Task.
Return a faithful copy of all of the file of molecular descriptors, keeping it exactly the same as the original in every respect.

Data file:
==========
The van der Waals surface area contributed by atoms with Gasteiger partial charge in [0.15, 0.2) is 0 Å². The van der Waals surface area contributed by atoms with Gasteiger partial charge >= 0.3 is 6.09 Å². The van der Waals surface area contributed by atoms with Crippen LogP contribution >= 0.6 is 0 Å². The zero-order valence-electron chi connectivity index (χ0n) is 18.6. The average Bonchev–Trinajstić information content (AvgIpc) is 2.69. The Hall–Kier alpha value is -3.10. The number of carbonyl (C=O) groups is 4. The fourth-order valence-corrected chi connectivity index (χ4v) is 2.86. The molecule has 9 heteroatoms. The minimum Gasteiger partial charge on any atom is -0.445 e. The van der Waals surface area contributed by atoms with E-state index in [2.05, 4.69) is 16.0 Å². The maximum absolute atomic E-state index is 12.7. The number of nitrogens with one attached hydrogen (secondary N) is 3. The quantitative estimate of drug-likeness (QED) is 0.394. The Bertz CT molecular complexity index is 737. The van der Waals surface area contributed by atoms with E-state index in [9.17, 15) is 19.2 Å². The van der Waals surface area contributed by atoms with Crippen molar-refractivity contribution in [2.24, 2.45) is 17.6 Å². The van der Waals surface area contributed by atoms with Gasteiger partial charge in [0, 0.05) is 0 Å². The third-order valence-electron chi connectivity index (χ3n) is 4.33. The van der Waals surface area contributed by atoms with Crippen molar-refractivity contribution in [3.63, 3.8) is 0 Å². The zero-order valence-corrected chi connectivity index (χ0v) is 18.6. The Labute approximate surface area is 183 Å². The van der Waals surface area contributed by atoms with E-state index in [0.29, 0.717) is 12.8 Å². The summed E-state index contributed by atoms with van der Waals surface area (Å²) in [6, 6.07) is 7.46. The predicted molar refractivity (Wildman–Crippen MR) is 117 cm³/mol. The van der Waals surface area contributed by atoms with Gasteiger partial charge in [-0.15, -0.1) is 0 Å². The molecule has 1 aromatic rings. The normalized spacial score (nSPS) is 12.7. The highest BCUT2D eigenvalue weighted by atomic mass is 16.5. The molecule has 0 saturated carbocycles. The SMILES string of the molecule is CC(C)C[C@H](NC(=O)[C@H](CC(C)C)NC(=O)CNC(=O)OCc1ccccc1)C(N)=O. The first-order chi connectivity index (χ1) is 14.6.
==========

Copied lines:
The van der Waals surface area contributed by atoms with Gasteiger partial charge in [0.15, 0.2) is 0 Å². The van der Waals surface area contributed by atoms with Gasteiger partial charge >= 0.3 is 6.09 Å². The van der Waals surface area contributed by atoms with Crippen LogP contribution >= 0.6 is 0 Å². The zero-order valence-electron chi connectivity index (χ0n) is 18.6. The average Bonchev–Trinajstić information content (AvgIpc) is 2.69. The Hall–Kier alpha value is -3.10. The number of carbonyl (C=O) groups is 4. The fourth-order valence-corrected chi connectivity index (χ4v) is 2.86. The molecule has 9 heteroatoms. The minimum Gasteiger partial charge on any atom is -0.445 e. The van der Waals surface area contributed by atoms with E-state index in [2.05, 4.69) is 16.0 Å². The maximum absolute atomic E-state index is 12.7. The number of nitrogens with one attached hydrogen (secondary N) is 3. The quantitative estimate of drug-likeness (QED) is 0.394. The Bertz CT molecular complexity index is 737. The van der Waals surface area contributed by atoms with E-state index in [9.17, 15) is 19.2 Å². The van der Waals surface area contributed by atoms with Crippen molar-refractivity contribution in [2.24, 2.45) is 17.6 Å². The van der Waals surface area contributed by atoms with Gasteiger partial charge in [0, 0.05) is 0 Å². The third-order valence-electron chi connectivity index (χ3n) is 4.33. The van der Waals surface area contributed by atoms with Crippen molar-refractivity contribution in [3.63, 3.8) is 0 Å². The zero-order valence-corrected chi connectivity index (χ0v) is 18.6. The Labute approximate surface area is 183 Å². The van der Waals surface area contributed by atoms with E-state index in [0.29, 0.717) is 12.8 Å². The summed E-state index contributed by atoms with van der Waals surface area (Å²) in [6, 6.07) is 7.46. The predicted molar refractivity (Wildman–Crippen MR) is 117 cm³/mol. The van der Waals surface area contributed by atoms with Gasteiger partial charge in [-0.15, -0.1) is 0 Å². The molecule has 1 aromatic rings. The normalized spacial score (nSPS) is 12.7. The highest BCUT2D eigenvalue weighted by atomic mass is 16.5. The molecule has 0 saturated carbocycles. The SMILES string of the molecule is CC(C)C[C@H](NC(=O)[C@H](CC(C)C)NC(=O)CNC(=O)OCc1ccccc1)C(N)=O. The first-order chi connectivity index (χ1) is 14.6.